Education & Family

Apprenticeships 'low quality and too short'

Image caption The Sutton Trust said the opportunities on offer to young people who did not go to university were "poor"

Apprenticeships in England need to be overhauled to stop many young people being awarded practical qualifications that have little worth, a report says.

Compared with other European countries, many apprenticeships are low quality and too short, the Sutton Trust warns.

It says thousands of apprenticeships should be created to boost the economy and improve youngsters' job prospects.

The Department for Education says apprenticeships are being reformed to "drive up standards".

The Association of Colleges said some existing apprenticeships were respected by industry and should be preserved.

The study, which was carried out by the Boston Consulting Group on behalf of the Sutton Trust, says fewer than 200,000 of the 520,000 apprenticeships starting in England every year are rated at level three - which is equivalent to A-level.

The report cites figures that suggest apprenticeships are offered by just one in five (20%) of employers in England, compared with over half (51%) in Germany, which, the report says, is considered to have one of the best vocational education systems.

Only 61,000 new apprenticeship starts were for young people, whereas in Germany, 570,000 new apprenticeships are for youngsters and 90% of these are equivalent to A-levels.

The report also notes that England's vocational system has 18,000 different qualifications, while Germany has 330.

The report warns that since 2010, more than half (58%) of apprenticeships have been below level three and three-quarters have been aimed at those over the age of 25, many of whom are already in work.

And it warns 11 young people are competing for each apprenticeship.

'Cruel deception'

In his foreword to the report, Sutton Trust chairman Sir Peter Lampl said the report had found that, with some exceptions, the opportunities on offer to young people who did not go to university were "poor".

The attitude in England, with some exceptions, was very different to that in countries such as Germany and Switzerland, he said.

"Instead of a clear system of respected vocational routes, we suffer from a complicated patchwork where too many young people are offered qualifications of little worth in a system that confuses employers and is not valued as it should be by society," he said.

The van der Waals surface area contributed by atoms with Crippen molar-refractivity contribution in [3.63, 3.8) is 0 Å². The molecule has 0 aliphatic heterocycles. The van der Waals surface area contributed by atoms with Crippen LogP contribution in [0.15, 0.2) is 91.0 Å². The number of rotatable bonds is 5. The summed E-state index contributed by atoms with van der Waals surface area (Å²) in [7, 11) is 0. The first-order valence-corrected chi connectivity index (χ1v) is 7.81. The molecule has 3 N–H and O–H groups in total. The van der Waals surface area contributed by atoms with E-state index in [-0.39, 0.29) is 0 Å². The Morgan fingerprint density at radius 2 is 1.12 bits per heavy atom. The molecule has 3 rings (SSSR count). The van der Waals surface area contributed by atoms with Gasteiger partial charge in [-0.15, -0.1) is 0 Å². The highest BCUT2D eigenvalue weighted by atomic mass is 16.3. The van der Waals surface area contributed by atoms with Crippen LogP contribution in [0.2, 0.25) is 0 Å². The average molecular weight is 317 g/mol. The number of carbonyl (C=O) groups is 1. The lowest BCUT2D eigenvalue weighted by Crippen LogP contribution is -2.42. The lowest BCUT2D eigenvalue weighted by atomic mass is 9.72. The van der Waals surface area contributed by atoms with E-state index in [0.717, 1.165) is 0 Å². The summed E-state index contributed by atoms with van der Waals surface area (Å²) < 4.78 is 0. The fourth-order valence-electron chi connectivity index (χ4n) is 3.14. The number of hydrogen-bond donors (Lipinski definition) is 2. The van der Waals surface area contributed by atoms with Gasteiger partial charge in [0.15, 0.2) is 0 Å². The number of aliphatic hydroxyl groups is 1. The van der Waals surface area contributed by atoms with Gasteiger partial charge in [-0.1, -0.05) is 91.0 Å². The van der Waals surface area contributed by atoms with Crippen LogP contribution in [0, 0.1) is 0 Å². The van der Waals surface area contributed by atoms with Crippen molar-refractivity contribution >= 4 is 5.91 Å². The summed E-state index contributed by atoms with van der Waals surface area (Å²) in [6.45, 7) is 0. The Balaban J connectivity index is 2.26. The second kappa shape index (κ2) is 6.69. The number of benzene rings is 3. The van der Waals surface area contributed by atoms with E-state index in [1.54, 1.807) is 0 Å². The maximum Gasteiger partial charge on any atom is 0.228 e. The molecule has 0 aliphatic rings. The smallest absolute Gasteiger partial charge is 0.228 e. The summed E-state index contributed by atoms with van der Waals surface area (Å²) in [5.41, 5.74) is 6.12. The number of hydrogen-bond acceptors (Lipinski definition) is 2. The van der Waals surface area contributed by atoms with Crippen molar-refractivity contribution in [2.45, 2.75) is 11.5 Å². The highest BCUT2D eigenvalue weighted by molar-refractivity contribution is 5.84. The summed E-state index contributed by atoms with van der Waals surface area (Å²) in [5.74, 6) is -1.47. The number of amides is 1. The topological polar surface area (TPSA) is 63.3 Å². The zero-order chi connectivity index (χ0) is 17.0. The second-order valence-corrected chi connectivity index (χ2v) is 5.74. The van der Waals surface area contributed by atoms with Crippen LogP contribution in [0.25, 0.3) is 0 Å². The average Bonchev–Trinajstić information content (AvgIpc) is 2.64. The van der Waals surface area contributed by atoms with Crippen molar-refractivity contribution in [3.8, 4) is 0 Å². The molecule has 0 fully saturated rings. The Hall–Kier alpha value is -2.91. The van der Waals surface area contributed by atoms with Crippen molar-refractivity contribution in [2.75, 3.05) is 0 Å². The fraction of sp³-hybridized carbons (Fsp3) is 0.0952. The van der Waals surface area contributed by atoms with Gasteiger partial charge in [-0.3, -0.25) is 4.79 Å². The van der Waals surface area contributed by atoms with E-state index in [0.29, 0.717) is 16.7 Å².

He said the "cruel deception" about an expansion in apprenticeships, when many were below level three and the majority went to older workers, had to stop.

The report calls for apprenticeships to be radically expanded, with up to 300,000 new starts each year. The majority of these should be at level three at least for three years, with some four-year courses at level four - higher than A-levels.

No more than 10% of apprenticeships should be two-year courses at level two, it says.

'Economic competitiveness'

Sir Peter said: "Real apprenticeships are as important to social mobility as good university degrees.

"Students facing huge loans for a university education find themselves between a rock and a hard place. Even if they would prefer to work with training, the lack of good apprenticeships means they feel they have little choice.

"England's patchwork vocational system not only hinders our economic competitiveness, it prevents tens of thousands of young people from gaining good skilled jobs."

Teresa Frith, from the Association of Colleges, said: "Creating 300,000 apprenticeships, when the report acknowledges there is already a shortage of apprenticeship places for 16 to-year-olds, would be a massive challenge and although we agree that there is a business case for employers to take on apprentices, at the moment too few do.

"The report also says level three apprenticeships should be the priority. This isn't a bad idea in principle but some level two apprenticeships, such as those in construction, are well-respected by the industry and should be preserved.

"The report is absolutely right to say that vocational courses should only be taught in institutions with high-quality facilities and expert teaching staff and that careers advice and guidance needs to be improved."

A Department for Education spokeswoman said: "We are already radically reforming apprenticeships to drive up standards so that they are more rigorous and responsive to the needs of employers.

"Since 2010 over a million people have become apprentices, providing a great start to their careers. We have already insisted that apprenticeships last for a minimum of a year, include more English and maths and that every apprenticeship is a job.

"We have consulted on wider reforms to drive up standards in apprenticeships further, and will publish plans later this month."

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